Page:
7million ofin-taxable income which 18% is profit (figure 17-18). Natural Water Drive For NWD, thediscounted cumulative cash flow profile (figure 19) indicates the NPV(10) is$1108.5million, with an ultimate cash surplus, NPV(0), of $2788million and anIRR of 33.7% (figure 20) making this the most robust depletion plan out of thethree. The maximum exposure for the project is $893million at 10% discount rateand $1035million without a discount factor. The annual cash flow profile (figure 21) at 10% discount rate indicatesthat production revenue starts in year 2, the pay-as-you-go point occursbetween years 2 and 3, and the pay-out occurs between years 4 and 5.
At nodiscount factor the pay-out occurs in the same year. The plan can deliver about $1137.8million at10% discount rate if abandoned in 22.
As for the profit generated with NWD, thecompany makes $8789.7million in-taxable income of which 21% is profit (figure 22-23). Water Injection For WI, figure 24 shows an NPV(10) of $1131.8millionwith an ultimate cash surplus, NPV(0), of $5249 million. The field can deliver$1333million if abandoned in year 24. This plan generates $15,657.8millionin-taxable income of which 19% is profit (figure 25-26).
However, the plan has an IRR of only 19%(figure 27). The annual cash flow profile (figure 28) shows that productionrevenue starts in year 2, the pay-as-you-go point occurs between years 2 and 3,and the pay-out point is between years 7 and 8. At no discount factor thepay-out occurs almost 2 years earlier. The maximum exposure for the projectoccurs in year 2. Reservoirand Development Sensitivities It is important toconsider economic sensitivities, both those relating to the reservoir’stechnical properties such as STOIIP and those related to development andexternal factors for example oil price. To demonstrate sensitivities, the NWDscenario is taken as a case study. Sensitivityto STOIIP and RF Figure 29 shows theeffect of having a variance in the expected STOIIP by 10% higher and lower onthe discounted cumulative cash flow with respect to the discount rates. While figure30 displays fluctuations in the recovery factor by 5% higher and lower.
Thereis a direct relation between both sensitivity variables and the NPV(10) and theIRR. As the STOIIP increases, the NPV(10) increases, however the IRR onlyincreases by about 1%. On the other hand, as the RF increases, the NPV(10) andIRR both slightly increase.
A decrease in the RF has a bigger impact, as theIRR decreases from 33.7% to 27.5%. Additionally, an increase in both factors,can cause an increase in the facilities capacities. Sensitivity to Oil Price Figure 31shows fluctuations in the oil price by $5 more and less. Similar to the RF, aslight increase in the price causes the NPV(10) to increase and the IRR toincrease from 33.7% to 38%. However, when the price decreases by the sameamount, the impact is higher, reducing the IRR from 33.
7% to 24.5%. Sensitivity to Construction Time Figure 32shows the impact of having delays in the construction period by 1 and 2 years.At no discount rate, a 2 year delay to the initial 36 months constructionperiod has a higher net present value.
This is due to the deducted operationalcosts. However, at higher discount values (10%), a two year delay decreases theNPV(10) and causes a 17% decrease in the IRR. Sensitivity to Drilling Costs Figure 33displays the impact of increasing and decreasing the drilling costs slightly by$2million. This change can be due to changeable prices of drilling muds,casings, and cements. As the well capex increases, the NPV(10) and IRR bothdecrease. The extent of changes to the NPV(10)and IRR, are visually summarized in figures 34 and 35 respectively.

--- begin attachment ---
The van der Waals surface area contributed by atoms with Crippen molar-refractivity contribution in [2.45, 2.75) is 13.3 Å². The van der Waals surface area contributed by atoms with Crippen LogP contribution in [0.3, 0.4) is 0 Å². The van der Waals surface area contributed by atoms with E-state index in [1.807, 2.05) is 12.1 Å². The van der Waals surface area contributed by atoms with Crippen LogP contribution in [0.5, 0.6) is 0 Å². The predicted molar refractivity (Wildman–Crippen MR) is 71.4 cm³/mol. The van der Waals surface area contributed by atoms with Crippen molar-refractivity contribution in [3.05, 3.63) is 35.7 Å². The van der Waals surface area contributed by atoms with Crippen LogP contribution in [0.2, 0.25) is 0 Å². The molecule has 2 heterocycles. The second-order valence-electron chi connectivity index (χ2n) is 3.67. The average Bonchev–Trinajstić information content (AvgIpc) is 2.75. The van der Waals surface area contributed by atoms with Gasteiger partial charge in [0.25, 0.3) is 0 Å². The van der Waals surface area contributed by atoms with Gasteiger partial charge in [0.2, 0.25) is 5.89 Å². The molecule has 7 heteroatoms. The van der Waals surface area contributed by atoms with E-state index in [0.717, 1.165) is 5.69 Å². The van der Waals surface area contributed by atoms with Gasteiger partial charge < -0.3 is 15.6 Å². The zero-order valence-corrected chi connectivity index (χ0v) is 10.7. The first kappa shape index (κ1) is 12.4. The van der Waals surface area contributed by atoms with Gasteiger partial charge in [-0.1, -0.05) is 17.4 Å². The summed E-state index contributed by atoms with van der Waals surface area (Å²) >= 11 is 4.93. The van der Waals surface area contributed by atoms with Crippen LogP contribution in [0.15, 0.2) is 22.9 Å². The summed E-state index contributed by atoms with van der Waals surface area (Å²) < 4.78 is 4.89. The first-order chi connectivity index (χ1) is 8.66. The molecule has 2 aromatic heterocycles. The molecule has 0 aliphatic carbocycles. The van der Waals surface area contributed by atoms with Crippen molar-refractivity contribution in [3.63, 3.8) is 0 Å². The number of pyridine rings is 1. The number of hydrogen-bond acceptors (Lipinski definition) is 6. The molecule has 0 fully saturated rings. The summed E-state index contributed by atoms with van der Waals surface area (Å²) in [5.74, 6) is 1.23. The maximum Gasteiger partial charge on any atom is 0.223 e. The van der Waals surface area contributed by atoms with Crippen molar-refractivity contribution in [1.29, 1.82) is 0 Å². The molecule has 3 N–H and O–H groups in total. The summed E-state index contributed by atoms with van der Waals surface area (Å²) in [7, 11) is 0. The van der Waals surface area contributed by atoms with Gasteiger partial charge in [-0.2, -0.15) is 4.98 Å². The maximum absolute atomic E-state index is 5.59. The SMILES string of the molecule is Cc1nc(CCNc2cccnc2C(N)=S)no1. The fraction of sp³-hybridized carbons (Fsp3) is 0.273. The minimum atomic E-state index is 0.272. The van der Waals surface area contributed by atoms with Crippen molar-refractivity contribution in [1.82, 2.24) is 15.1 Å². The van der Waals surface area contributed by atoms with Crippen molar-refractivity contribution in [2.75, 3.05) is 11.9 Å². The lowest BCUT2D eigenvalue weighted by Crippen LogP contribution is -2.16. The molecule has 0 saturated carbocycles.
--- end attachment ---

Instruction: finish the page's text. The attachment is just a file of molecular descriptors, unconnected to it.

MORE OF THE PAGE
DevelopmentRisks, Mitigations, and Contingency Risks in developmentplans can be due to reservoir and non-reservoir factors. These can cause higheconomical loss and decrease in value. ExplorationRisks For this field noappraisal well was drilled.
Data acquired are from a short duration PVT test.Consequently, uncertainties in pertrophysical and geological data can yieldinaccurate production forecasts. Estimations of STOIIP, contact points (gas-oiland oil-water contacts), and sizes, locations, and conditions of faults (openand close) will either be unknown or have lower accuracies. The strength of theunderlying aquifer, which is a controlling variable for the NWD plan isunknown. The aquifer is thought to be large in size with a small overlyinggas-cap. The most accurate method toacquire accurate date is to commence production and obtain production data whilechoosing the safest depletion plan. In this study, that is recommended to bethe NWD.
If the aquifer proves to be insufficient in size or strength,introducing some injectors as a secondary plan is a helpful option. Furthermore,there is no archive for drilling data in the country this being a first-oildiscovery. Higher safety margins should be introduced in drilling planning andpressure gradients calculations, as risks are higher. PoliticalRisks This being thefirst-oil in this country, there is unfamiliarity between the oil industry andthe government. Though, hopeful for revenue, the fiscal terms seem to beimproved. If a relation of mutual gainbetween both the company and the government is established through a detailedinclusive contract this can prevent any futuristic conflicts from occurring.
Additionally, awareness amongst locals, including advertisement and local talksummits for instance, can contribute to creating a positive outlook on thedevelopment plan to avoid political backlash. Finally, the political stabilityof the country must be assessed and considered as in a case of a civil war, thecompany loses money and will be inable to recover any capital or operationalexpenditures. OperationalContingencies Operationalcontingencies are critical to consider and have systems of prevention installedfor them.
These include blowouts during drilling and/or facilities damagethroughout production. RecommendedDevelopment With regards toprevious sections, the recommended development plan is the NWD. It has thehighest rate of return 33.
7% (figure 36). It has a significantly higher NPV(10)than the ND and is only 16% lower than the WI, with almost half of thedevelopment expenditures. The most critical risk for this development howeveris the strength of the aquifer.1 “The simultaneous downward movement ofoil to balance the upward flow of gas. This diametric flow pattern is referredto as counterflow.” (PetroWiki, 2014)2 The use of water injection; it is “accomplished by “voidagereplacement”—injection of water displaces oil from the pore spaces, butthe efficiency of such displacement depends on many factors (e.g., oilviscosity and rock characteristics).” (PetroWiki, 2014)